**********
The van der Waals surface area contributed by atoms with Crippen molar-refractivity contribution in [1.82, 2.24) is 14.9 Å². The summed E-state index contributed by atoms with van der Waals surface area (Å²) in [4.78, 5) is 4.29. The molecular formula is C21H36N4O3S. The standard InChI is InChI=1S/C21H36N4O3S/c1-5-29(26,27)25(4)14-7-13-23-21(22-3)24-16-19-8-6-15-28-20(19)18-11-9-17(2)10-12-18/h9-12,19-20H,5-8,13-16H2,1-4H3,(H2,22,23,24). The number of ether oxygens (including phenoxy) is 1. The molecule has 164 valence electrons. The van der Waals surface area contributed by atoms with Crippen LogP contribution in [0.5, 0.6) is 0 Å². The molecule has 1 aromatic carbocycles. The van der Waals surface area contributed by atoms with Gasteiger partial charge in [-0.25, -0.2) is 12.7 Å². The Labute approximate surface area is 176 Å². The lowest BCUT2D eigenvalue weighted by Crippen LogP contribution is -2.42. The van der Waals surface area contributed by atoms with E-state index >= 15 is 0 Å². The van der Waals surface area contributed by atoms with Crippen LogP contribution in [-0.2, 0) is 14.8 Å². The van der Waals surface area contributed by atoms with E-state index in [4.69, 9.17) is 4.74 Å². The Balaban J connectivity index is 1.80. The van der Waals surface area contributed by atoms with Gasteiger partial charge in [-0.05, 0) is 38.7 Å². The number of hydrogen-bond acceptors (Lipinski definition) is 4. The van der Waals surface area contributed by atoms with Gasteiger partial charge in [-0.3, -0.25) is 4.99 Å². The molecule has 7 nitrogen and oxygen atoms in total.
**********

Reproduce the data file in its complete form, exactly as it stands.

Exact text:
The van der Waals surface area contributed by atoms with Crippen molar-refractivity contribution in [1.82, 2.24) is 14.9 Å². The summed E-state index contributed by atoms with van der Waals surface area (Å²) in [4.78, 5) is 4.29. The molecular formula is C21H36N4O3S. The standard InChI is InChI=1S/C21H36N4O3S/c1-5-29(26,27)25(4)14-7-13-23-21(22-3)24-16-19-8-6-15-28-20(19)18-11-9-17(2)10-12-18/h9-12,19-20H,5-8,13-16H2,1-4H3,(H2,22,23,24). The number of ether oxygens (including phenoxy) is 1. The molecule has 164 valence electrons. The van der Waals surface area contributed by atoms with Crippen LogP contribution in [0.5, 0.6) is 0 Å². The molecule has 1 aromatic carbocycles. The van der Waals surface area contributed by atoms with Gasteiger partial charge in [-0.25, -0.2) is 12.7 Å². The Labute approximate surface area is 176 Å². The lowest BCUT2D eigenvalue weighted by Crippen LogP contribution is -2.42. The van der Waals surface area contributed by atoms with E-state index >= 15 is 0 Å². The van der Waals surface area contributed by atoms with Crippen LogP contribution in [-0.2, 0) is 14.8 Å². The van der Waals surface area contributed by atoms with E-state index in [4.69, 9.17) is 4.74 Å². The Balaban J connectivity index is 1.80. The van der Waals surface area contributed by atoms with Gasteiger partial charge in [-0.05, 0) is 38.7 Å². The number of hydrogen-bond acceptors (Lipinski definition) is 4. The van der Waals surface area contributed by atoms with Gasteiger partial charge in [-0.3, -0.25) is 4.99 Å². The molecule has 7 nitrogen and oxygen atoms in total.